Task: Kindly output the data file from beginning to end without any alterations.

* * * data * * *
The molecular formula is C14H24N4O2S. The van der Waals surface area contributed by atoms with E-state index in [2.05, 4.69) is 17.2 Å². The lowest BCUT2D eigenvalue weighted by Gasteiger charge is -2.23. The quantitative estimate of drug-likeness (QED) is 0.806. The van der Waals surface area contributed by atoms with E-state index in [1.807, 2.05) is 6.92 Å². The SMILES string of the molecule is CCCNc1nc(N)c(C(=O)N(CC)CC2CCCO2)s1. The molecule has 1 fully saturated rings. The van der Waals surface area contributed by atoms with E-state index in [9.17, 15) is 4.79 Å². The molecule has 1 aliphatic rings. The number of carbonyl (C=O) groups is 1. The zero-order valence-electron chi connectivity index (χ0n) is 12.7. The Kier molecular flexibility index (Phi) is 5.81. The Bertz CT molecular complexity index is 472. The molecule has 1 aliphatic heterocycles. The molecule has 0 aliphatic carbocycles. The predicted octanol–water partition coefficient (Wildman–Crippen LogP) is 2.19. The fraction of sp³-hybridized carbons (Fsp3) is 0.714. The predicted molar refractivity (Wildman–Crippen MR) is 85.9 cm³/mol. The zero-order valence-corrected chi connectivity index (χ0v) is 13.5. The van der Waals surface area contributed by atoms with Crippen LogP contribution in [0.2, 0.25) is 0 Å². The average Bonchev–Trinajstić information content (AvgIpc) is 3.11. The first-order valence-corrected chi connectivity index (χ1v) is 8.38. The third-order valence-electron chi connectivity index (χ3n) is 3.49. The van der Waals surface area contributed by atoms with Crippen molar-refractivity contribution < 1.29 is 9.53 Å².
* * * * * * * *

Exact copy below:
The molecular formula is C14H24N4O2S. The van der Waals surface area contributed by atoms with E-state index in [2.05, 4.69) is 17.2 Å². The lowest BCUT2D eigenvalue weighted by Gasteiger charge is -2.23. The quantitative estimate of drug-likeness (QED) is 0.806. The van der Waals surface area contributed by atoms with E-state index in [1.807, 2.05) is 6.92 Å². The SMILES string of the molecule is CCCNc1nc(N)c(C(=O)N(CC)CC2CCCO2)s1. The molecule has 1 fully saturated rings. The van der Waals surface area contributed by atoms with E-state index in [9.17, 15) is 4.79 Å². The molecule has 1 aliphatic rings. The number of carbonyl (C=O) groups is 1. The zero-order valence-electron chi connectivity index (χ0n) is 12.7. The Kier molecular flexibility index (Phi) is 5.81. The Bertz CT molecular complexity index is 472. The molecule has 1 aliphatic heterocycles. The molecule has 0 aliphatic carbocycles. The predicted octanol–water partition coefficient (Wildman–Crippen LogP) is 2.19. The fraction of sp³-hybridized carbons (Fsp3) is 0.714. The predicted molar refractivity (Wildman–Crippen MR) is 85.9 cm³/mol. The zero-order valence-corrected chi connectivity index (χ0v) is 13.5. The van der Waals surface area contributed by atoms with Crippen LogP contribution in [0.2, 0.25) is 0 Å². The average Bonchev–Trinajstić information content (AvgIpc) is 3.11. The first-order valence-corrected chi connectivity index (χ1v) is 8.38. The third-order valence-electron chi connectivity index (χ3n) is 3.49. The van der Waals surface area contributed by atoms with Crippen molar-refractivity contribution < 1.29 is 9.53 Å².